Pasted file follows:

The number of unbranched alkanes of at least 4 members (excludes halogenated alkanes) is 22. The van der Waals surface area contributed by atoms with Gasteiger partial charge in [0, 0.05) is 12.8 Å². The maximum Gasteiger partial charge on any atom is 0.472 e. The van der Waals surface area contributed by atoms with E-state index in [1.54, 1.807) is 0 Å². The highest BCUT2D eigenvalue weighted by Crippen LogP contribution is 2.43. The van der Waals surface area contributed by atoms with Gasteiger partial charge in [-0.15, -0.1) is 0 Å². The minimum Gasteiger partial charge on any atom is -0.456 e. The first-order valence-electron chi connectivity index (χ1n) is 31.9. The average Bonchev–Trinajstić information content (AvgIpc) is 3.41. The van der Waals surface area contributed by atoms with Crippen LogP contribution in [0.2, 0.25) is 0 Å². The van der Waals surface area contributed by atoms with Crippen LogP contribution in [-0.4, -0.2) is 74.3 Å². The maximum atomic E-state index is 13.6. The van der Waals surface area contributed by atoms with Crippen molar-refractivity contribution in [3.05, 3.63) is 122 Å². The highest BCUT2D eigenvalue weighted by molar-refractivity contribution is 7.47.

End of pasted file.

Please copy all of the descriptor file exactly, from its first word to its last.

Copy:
The number of unbranched alkanes of at least 4 members (excludes halogenated alkanes) is 22. The van der Waals surface area contributed by atoms with Gasteiger partial charge in [0, 0.05) is 12.8 Å². The maximum Gasteiger partial charge on any atom is 0.472 e. The van der Waals surface area contributed by atoms with E-state index in [1.54, 1.807) is 0 Å². The highest BCUT2D eigenvalue weighted by Crippen LogP contribution is 2.43. The van der Waals surface area contributed by atoms with Gasteiger partial charge in [-0.15, -0.1) is 0 Å². The minimum Gasteiger partial charge on any atom is -0.456 e. The first-order valence-electron chi connectivity index (χ1n) is 31.9. The average Bonchev–Trinajstić information content (AvgIpc) is 3.41. The van der Waals surface area contributed by atoms with Crippen LogP contribution in [0.2, 0.25) is 0 Å². The van der Waals surface area contributed by atoms with Crippen LogP contribution in [-0.4, -0.2) is 74.3 Å². The maximum atomic E-state index is 13.6. The van der Waals surface area contributed by atoms with Crippen molar-refractivity contribution in [3.05, 3.63) is 122 Å². The highest BCUT2D eigenvalue weighted by molar-refractivity contribution is 7.47.